€200,000 reward offered for information on mystery environmental catastrophe in Germany

€200,000 reward offered for information on mystery environmental catastrophe in Germany

Image of dead fish in the river Oder in Germany. Credit: Twitter@G_Schwaderer

Reward of €200,000 offered as tons of dead fish are removed from the River Oder in Germany, with the cause of this environmental catastrophe remaining a mystery.

As reported by br.de on Saturday, August 13, mystery still surrounds an environmental catastrophe that has struck the German-Polish border Oder river, leaving many fish dead. Polish authorities have offered a reward of one million zlotys (more than €200,000) for anybody who comes forward with information.

Authorities in Germany suspect the cause to have originated in Poland and have warned that it could have a knock-on effect on the Baltic Sea.

On the evening of Friday, August 12, the Ministry of the Environment in Mecklenburg-Western Pomerania warned of the effects on the Szczecin Lagoon. Depending on wind and current conditions, they expected the loads to reach the mouth of the Oder near Szczecin in Poland today.

Previous laboratory analyses did not produce any precise information about the pollution of the water or the causes. Since the cause of the environmental disaster is suspected to be in Poland, accusations have already been made in Germany that the neighbouring country did not provide information about it in good time.

As a precaution, the Ministry of the Environment called on residents to refrain from fishing in and taking water from the water. The responsible authorities in Mecklenburg-Western Pomerania are currently preparing water and fish samples.

A reporter from the dpa news agency said that on the Oder in the Brandenburg town of Lebus – not far from Frankfurt – an unpleasant smell has spread due to the decomposition of the fish. Birds have also been seen carrying away dead fish.

Hundreds of helpers in eastern Brandenburg have helped collect the dead animals. Thomas Rubin, the district spokesman for Markisch-Oderland said that around 300 emergency services have been on the road for around 80km since Saturday morning. “I reckon they took out several tons of fish”, he added.

Rubin pointed out that boats are also being used, with the fish carcasses placed in garbage bags, which are collected at several locations and then placed in containers. After collecting the fish on Saturday, the disposal in the Markisch-Oderland district is expected to continue on Monday, August 15 he said.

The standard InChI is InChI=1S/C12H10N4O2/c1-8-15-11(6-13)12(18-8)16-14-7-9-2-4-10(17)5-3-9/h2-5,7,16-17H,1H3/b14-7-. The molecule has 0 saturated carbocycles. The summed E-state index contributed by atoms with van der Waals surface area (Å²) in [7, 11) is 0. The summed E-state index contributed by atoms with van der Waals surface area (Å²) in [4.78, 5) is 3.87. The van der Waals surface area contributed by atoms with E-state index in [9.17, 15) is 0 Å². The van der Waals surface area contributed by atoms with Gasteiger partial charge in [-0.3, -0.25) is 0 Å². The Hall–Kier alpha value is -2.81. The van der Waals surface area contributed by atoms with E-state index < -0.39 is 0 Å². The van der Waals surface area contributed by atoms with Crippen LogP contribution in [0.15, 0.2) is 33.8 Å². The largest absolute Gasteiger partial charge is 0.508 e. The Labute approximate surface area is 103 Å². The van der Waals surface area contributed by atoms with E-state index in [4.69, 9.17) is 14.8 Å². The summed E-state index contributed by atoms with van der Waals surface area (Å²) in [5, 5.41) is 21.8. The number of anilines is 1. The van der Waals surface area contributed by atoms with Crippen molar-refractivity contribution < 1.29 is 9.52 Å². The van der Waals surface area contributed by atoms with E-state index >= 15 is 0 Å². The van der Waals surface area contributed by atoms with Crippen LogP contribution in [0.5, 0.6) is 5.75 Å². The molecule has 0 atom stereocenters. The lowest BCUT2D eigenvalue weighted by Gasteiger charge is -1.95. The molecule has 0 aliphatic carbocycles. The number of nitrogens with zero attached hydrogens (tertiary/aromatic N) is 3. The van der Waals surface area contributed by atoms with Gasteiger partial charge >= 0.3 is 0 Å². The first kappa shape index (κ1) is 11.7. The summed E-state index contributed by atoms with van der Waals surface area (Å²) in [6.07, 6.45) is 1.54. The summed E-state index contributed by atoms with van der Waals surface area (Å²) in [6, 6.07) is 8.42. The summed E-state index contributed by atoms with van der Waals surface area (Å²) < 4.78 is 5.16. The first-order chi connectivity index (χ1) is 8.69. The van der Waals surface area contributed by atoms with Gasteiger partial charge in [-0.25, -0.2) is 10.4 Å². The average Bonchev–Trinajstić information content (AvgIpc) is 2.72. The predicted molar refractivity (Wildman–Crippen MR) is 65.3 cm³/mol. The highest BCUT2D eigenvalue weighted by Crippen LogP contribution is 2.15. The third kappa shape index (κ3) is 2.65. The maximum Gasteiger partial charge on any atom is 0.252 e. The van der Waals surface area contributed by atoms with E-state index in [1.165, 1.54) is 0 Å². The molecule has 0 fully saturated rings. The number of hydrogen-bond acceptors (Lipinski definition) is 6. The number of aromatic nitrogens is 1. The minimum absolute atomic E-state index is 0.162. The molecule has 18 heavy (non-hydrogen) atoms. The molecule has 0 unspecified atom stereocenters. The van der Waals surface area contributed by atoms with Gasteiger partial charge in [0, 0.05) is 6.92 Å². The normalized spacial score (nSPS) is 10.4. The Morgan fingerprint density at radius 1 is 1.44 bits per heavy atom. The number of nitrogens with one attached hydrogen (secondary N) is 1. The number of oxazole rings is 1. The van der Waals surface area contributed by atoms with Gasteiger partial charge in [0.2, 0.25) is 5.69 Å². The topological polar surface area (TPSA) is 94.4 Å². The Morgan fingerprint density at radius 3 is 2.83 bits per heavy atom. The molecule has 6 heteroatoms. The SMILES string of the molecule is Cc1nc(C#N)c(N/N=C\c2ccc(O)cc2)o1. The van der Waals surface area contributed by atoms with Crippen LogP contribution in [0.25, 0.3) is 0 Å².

Polish authorities have offered a reward of the equivalent of €210,000 for information on who or what caused the water pollution. Deputy Interior Minister Maciej Wasik announced on Saturday that “a reward of one million zlotys should help find those responsible for this environmental disaster”.

Mateusz Morawiecki, Poland’s Prime Minister,  admitted that he was informed on “August 9 or 10”, although there had been initial indications of water pollution and dead fish at the end of July. “It is clear that I found out too late. The authorities concerned should have informed me earlier”, said Morawiecki.

The extent of the pollution is “very large, large enough to say that the Oder will take years to return to its natural state”, Morawiecki stressed. Last Friday, August 12, the head of government dismissed Przemyslaw Daca, the head of the Polish water protection agency, along with Michal Mistrzak, the chief inspector of the environmental protection agency. He accused the latter of “acting too slowly”.

The Polish government had been massively criticized both in its own country and in Germany in the past few days because it had not reacted to the environmental catastrophe sooner. “An environmental catastrophe is looming here”, Federal Environment Minister Steffi Lemke told the German media.

On the German side, the authorities had received the first indications of an unusual fish kill on Tuesday, August 9. As a result, they issued warnings to the population in rapid succession and initiated countermeasures.

Among other things, people were asked to avoid contact with the water and not to use it. Bodies of water such as the so-called Alte Oder were separated to prevent contaminated water from entering.


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Written by

Chris King

Originally from Wales, Chris spent years on the Costa del Sol before moving to the Algarve where he is a web reporter for The Euro Weekly News covering international and Spanish national news. Got a news story you want to share? Then get in touch at editorial@euroweeklynews.com